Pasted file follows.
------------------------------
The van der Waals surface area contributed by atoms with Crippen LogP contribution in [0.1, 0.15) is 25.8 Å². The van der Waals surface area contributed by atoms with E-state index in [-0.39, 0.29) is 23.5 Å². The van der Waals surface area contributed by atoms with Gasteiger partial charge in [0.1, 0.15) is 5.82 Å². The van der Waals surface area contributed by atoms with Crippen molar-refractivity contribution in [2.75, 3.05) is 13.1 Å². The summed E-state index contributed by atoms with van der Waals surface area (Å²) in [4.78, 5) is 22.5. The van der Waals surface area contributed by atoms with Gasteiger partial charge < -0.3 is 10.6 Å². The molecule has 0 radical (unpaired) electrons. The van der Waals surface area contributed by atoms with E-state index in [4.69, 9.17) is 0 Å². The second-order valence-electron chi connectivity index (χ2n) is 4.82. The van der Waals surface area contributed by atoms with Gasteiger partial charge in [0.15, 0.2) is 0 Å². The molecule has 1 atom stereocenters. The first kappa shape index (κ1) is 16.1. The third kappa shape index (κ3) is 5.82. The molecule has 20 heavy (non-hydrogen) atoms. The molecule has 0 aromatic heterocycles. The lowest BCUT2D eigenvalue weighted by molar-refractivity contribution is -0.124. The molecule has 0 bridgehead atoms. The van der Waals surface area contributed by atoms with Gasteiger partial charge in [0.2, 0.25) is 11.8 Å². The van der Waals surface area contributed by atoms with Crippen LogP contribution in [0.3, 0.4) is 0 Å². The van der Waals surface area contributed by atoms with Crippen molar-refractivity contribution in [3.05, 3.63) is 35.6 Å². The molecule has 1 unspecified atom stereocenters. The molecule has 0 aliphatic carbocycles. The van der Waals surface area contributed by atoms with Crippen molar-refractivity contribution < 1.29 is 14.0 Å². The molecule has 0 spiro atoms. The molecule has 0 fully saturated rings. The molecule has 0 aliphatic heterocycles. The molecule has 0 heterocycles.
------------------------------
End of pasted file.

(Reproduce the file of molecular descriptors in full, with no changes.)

The van der Waals surface area contributed by atoms with Crippen LogP contribution in [0.1, 0.15) is 25.8 Å². The van der Waals surface area contributed by atoms with E-state index in [-0.39, 0.29) is 23.5 Å². The van der Waals surface area contributed by atoms with Gasteiger partial charge in [0.1, 0.15) is 5.82 Å². The van der Waals surface area contributed by atoms with Crippen molar-refractivity contribution in [2.75, 3.05) is 13.1 Å². The summed E-state index contributed by atoms with van der Waals surface area (Å²) in [4.78, 5) is 22.5. The van der Waals surface area contributed by atoms with Gasteiger partial charge < -0.3 is 10.6 Å². The molecule has 0 radical (unpaired) electrons. The van der Waals surface area contributed by atoms with E-state index in [4.69, 9.17) is 0 Å². The second-order valence-electron chi connectivity index (χ2n) is 4.82. The van der Waals surface area contributed by atoms with Gasteiger partial charge in [0.15, 0.2) is 0 Å². The molecule has 1 atom stereocenters. The first kappa shape index (κ1) is 16.1. The third kappa shape index (κ3) is 5.82. The molecule has 20 heavy (non-hydrogen) atoms. The molecule has 0 aromatic heterocycles. The lowest BCUT2D eigenvalue weighted by molar-refractivity contribution is -0.124. The molecule has 0 bridgehead atoms. The van der Waals surface area contributed by atoms with Gasteiger partial charge in [0.2, 0.25) is 11.8 Å². The van der Waals surface area contributed by atoms with Crippen LogP contribution in [0.3, 0.4) is 0 Å². The van der Waals surface area contributed by atoms with Crippen molar-refractivity contribution in [3.05, 3.63) is 35.6 Å². The molecule has 1 unspecified atom stereocenters. The molecule has 0 aliphatic carbocycles. The van der Waals surface area contributed by atoms with Crippen molar-refractivity contribution < 1.29 is 14.0 Å². The molecule has 0 spiro atoms. The molecule has 0 fully saturated rings. The molecule has 0 aliphatic heterocycles. The molecule has 0 heterocycles.